Automatic exception from the therapy caps will also be made for certain clinically complex situations, such as where the patient was recently discharged from a hospital or skilled nursing facility, where the patient has a generalized musculoskeletal condition or a mental or cognitive disorder that will directly and significantly impact the recovery rate, or where the patient requires additional therapy so that he or she can return to his or her place of residence. Although waiver of the caps is also automatic in these cases, when submitting its claim to a claims processing contractor, a provider must include documentation of the facts and circumstances that substantiate medical necessity and waiver of the cap.

A provider (or beneficiary) can request that a claims processing contractor make a manual exception to the caps to permit a specific number of additional therapy visits, not to exceed 15 additional days of treatment, even when one of the enumerated conditions or complexities is not present, if it is believed that services furnished in excess of the cap are medically necessary. To do so, the provider (or beneficiary) must submit a written request to the claims processing contractor along with documentation to substantiate the medical necessity of the additional services. The contractor will review the request and must make a decision within 10 business days. If the contractor fails to make its determination within the ten-day period, the additional 15 days of treatment are deemed medically necessary, and benefits will be provided for that treatment notwithstanding the caps.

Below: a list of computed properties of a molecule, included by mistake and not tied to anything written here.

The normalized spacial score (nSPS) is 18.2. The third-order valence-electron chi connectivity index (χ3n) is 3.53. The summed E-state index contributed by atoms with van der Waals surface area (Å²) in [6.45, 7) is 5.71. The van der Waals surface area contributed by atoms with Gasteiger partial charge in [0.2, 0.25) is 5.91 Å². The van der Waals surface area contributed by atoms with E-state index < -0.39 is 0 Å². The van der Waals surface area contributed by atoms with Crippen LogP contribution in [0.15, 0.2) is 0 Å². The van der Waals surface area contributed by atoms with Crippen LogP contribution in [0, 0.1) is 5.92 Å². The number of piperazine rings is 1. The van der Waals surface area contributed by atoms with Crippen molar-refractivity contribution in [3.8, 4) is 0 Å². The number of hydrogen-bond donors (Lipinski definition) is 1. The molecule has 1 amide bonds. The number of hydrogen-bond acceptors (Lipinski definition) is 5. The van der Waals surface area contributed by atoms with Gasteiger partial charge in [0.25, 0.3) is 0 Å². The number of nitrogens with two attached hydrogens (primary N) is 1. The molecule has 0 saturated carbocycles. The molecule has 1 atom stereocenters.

Ownership of Durable Medical Equipment Reimbursed by Medicare

Under the DRA, so-called "capped rental" items newly rented on or after January 1, 2006 may be rented for up to 13 months.18 In the case of a power-driven wheelchair, the beneficiary is afforded the option of purchasing the wheelchair on a lump-sum basis at the time the beneficiary is supplied with the wheelchair.19 In any case, after the end of any rental period, title to the durable medical equipment transfers to the Medicare beneficiary. Medicare shall continue to pay for the "reasonable and necessary" maintenance and service of such equipment after the expiration of the rental period.

Medicare Payments for Oxygen Equipment

The DRA imposes a 36-month limit on the amount of time that oxygen equipment (including portable oxygen equipment) may be rented.20 After the three-year rental period, title of the oxygen equipment is transferred to the Medicare beneficiary, and Medicare is required to pay for reasonable and necessary service and maintenance.

Hospital Quality Improvement